I love a fugue. I especially love a fugue that has a lot of dissonance; even contemporary composers sometimes resort to older-fashioned harmonies when “fuguing”. Not so much Astor Piazzolla. The opening piece La Muerte Del Angel on Tango Nuevo gives us a lovely opening dose of polyphonic dissonance, then proceeds to further disarm with a non-sentimental swoon of “Tango Romantique” so characteristic of the composer. The opening flourish by violinist Tomas Cotik is superbly idiomatic.
The four movement Histoire Du Tango continues the contrasting moods seamlessly. Movement one, Bordel 1900 is early tango, heavily influenced by late-nineteenth century European cafe music. More dramatic than the sum of its influences, the piece has ample opportunities for virtuosic expression, which Cotik and the pianist Tao Lin continually exploit.
Cafe 1930 brings to mind Brahms seen through the eyes of Debussy. Particularly memorable is the center trio section, whose mysterious layers are both clarified and intentionally left untouched by the deft playing of the performers.
Nightclub 1960 enters a more nationalistic world, with local influences such as Brazilian bossa nova evident in the slower passages. The lingering melodies more than the characteristic bossa nova harmonies are here—I suppose I would have liked to see a few more of the latter from this composer–but the piece as a whole is congruent and brilliantly performed.
Concert D’aujourd’hui finds the tango come full-on into the 20th century. The martellato textures of Bartok and swiftly changing meters of Stravinsky highlight this serenade to the breakup of traditional musical parameters in that century. Cotik and Lin show their abundant knowledge of the music of that time in their playing.
The title of Melodia In A Minor was changed later by Piazzolla to The Mandrake, a plant of poisonous alkaloids. The pale whiteness of A minor heard in keyboard and violin timbres seems to echo that kind of bleached bareness.
By contrast, the Tango in the same key is anything but pale. A very sensual violin, full of slippery glissandi played to full effect by Mr. Cotik, makes this piece the most characteristic Piazzolla work so far. The mood of The Mandrake returns briefly in the middle, but the piece goes out on a dissonant flourish.
Milonga Sin Palabras was originally written for the bandoneon, as were several of the other works on this recording. The “rough accordion” sound of the instrument is irreplaceable, but Cotik knows how use the aforementioned glissandi and an apparently liberal use of the G string to not only evoke the bandoneon, but add aspects not available on that instrument.
Fuga Y Misterio from Piazzolla’s opera Maria de Buenos Aires, the first of a “Maria” trilogy of pieces on this CD,is yet another fugue, this time very different, in the more tonal style of a strict fugue. The piece soon logically opens up into contrapuntal-style melodies resembling those of Villa Lobos’ Bachianas Brasilieras.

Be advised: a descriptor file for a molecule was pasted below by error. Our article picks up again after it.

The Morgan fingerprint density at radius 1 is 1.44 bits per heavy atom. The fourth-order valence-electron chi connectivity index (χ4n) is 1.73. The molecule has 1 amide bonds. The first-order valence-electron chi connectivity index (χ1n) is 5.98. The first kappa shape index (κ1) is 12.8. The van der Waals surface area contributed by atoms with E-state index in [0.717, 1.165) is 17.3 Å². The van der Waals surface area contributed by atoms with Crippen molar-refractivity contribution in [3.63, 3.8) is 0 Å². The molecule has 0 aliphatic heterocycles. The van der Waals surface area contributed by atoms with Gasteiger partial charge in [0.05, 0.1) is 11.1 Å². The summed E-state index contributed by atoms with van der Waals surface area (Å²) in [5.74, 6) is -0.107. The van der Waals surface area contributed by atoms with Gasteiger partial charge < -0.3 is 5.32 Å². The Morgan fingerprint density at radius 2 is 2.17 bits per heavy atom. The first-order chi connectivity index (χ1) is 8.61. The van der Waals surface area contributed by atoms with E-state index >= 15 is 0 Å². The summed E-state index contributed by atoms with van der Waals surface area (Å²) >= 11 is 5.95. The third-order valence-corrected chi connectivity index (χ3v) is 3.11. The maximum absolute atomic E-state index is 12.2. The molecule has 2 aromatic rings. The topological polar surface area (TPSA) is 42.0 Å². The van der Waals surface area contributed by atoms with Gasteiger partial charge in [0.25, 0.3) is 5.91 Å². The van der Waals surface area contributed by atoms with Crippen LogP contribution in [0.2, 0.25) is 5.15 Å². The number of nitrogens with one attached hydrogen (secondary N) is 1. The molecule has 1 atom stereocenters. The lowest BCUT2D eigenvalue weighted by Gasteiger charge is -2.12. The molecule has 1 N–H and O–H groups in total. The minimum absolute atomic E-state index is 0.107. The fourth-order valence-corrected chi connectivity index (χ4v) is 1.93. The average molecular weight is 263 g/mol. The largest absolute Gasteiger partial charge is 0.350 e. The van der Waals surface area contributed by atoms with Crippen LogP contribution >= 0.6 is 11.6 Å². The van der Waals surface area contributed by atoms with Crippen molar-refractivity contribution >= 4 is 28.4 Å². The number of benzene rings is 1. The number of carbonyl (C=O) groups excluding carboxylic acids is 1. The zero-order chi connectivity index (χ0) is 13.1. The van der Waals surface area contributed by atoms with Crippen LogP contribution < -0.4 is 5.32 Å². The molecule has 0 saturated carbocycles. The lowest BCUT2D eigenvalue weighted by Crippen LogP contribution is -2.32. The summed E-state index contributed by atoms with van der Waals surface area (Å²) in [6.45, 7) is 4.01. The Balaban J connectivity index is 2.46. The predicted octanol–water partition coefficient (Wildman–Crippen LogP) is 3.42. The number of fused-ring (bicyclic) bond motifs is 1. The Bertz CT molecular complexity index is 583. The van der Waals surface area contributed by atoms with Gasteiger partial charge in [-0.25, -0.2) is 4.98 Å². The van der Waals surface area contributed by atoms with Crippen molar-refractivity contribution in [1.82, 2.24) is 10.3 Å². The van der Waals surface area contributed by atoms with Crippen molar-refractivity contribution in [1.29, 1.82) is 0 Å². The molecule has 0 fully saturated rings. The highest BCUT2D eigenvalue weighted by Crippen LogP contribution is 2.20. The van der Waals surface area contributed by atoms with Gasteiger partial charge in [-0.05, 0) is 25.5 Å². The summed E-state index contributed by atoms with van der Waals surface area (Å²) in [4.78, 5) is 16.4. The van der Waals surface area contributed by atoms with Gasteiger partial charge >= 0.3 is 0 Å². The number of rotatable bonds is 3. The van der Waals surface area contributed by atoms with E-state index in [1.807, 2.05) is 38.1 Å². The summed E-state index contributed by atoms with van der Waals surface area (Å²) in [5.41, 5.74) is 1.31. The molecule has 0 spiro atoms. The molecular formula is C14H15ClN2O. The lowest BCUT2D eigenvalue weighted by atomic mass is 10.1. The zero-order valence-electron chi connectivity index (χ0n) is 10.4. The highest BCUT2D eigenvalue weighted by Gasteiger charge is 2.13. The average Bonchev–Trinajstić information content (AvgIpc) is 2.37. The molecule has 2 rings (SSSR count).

Originally for oboe and piano and written for the 1984 film Enrico IV,Tanti Anni Prima (also entitled Ave Maria) is a simple melody realized in a lovely pale performance, a contrast in mood and instrumentation to the unbridled bandoneon music which throughout the film represents Enrico’s madness.
Yo soy Maria, also from Maria de Buenos Aires, is a third reflection on the theme of Maria, this time melancholic. Here Maria is a prostitute, and is now herself a figure of madness and downfall.
Oblivion, also from Enrico IV, is a justly famous work, an apotheosis of the minor mode tango which incorporates much already heard in this album—thus its appropriate placement here near the end of the CD. Again, Cotik’s controlled but emotional glissandi mix with Tao Lin’s understated playing to make this a catharsis for all that has come before.
Air de la zamba nina reminds again of Villa-Lobos, particularly the Prole Do Bebe suites for the piano. The innocence of the melody coupled with gentle diatonic dissonance makes this a palate cleanser before the last two works on the CD.
In many ways the most serious work on the CD, Le Grand Tango reminds one that Piazzolla was a composer of serious concert music. Full of varying gestures and textures, a piece like this affirms that Piazzolla in many ways did for his country what Villa-Lobos did for Brazil—brought the traditional and indigenous musics of their respective countries into a classical mainstream that yet remained nationalistic. The playing here is in so many ways exemplary—I particularly love the players’ realization of the Ravelian music in the middle section.
However, the CD goes out on the energy of popular music with Libertango. As with many of the arrangements on this CD it is illustrative to listen to the original version, performed by Conjunto 9. That original is 70’s progressive jazz-rock. Cotik and Lin take a faster tempo, seemingly to convey the same energy–but a closer listening reveals some of the intrinsic differences between popular and classical music. The original relied to a great extent on the built-in rhythms of the ensemble, but this transcription gets its rhythmic energy from the classically-born marcatos, spiccatos, and overall accented playing of these gifted performers. Both versions are wonderful, yet each is entirely idiomatic.
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